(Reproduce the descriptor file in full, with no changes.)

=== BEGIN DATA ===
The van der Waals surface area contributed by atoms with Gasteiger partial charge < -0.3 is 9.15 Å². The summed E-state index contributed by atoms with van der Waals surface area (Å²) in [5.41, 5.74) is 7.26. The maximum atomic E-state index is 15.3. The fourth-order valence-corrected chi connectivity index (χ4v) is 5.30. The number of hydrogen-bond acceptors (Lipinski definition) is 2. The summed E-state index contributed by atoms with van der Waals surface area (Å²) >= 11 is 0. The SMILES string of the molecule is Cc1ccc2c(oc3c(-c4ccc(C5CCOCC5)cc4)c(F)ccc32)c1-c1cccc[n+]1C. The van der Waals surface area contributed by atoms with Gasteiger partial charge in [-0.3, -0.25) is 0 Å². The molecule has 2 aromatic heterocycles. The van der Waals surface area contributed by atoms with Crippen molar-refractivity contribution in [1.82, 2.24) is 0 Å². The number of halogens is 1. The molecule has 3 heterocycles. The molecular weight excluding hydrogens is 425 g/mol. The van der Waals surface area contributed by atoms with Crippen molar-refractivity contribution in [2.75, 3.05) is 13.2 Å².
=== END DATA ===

The van der Waals surface area contributed by atoms with Gasteiger partial charge < -0.3 is 9.15 Å². The summed E-state index contributed by atoms with van der Waals surface area (Å²) in [5.41, 5.74) is 7.26. The maximum atomic E-state index is 15.3. The fourth-order valence-corrected chi connectivity index (χ4v) is 5.30. The number of hydrogen-bond acceptors (Lipinski definition) is 2. The summed E-state index contributed by atoms with van der Waals surface area (Å²) >= 11 is 0. The SMILES string of the molecule is Cc1ccc2c(oc3c(-c4ccc(C5CCOCC5)cc4)c(F)ccc32)c1-c1cccc[n+]1C. The van der Waals surface area contributed by atoms with Gasteiger partial charge in [-0.3, -0.25) is 0 Å². The molecule has 2 aromatic heterocycles. The van der Waals surface area contributed by atoms with Crippen molar-refractivity contribution in [1.82, 2.24) is 0 Å². The number of halogens is 1. The molecule has 3 heterocycles. The molecular weight excluding hydrogens is 425 g/mol. The van der Waals surface area contributed by atoms with Crippen molar-refractivity contribution in [2.75, 3.05) is 13.2 Å².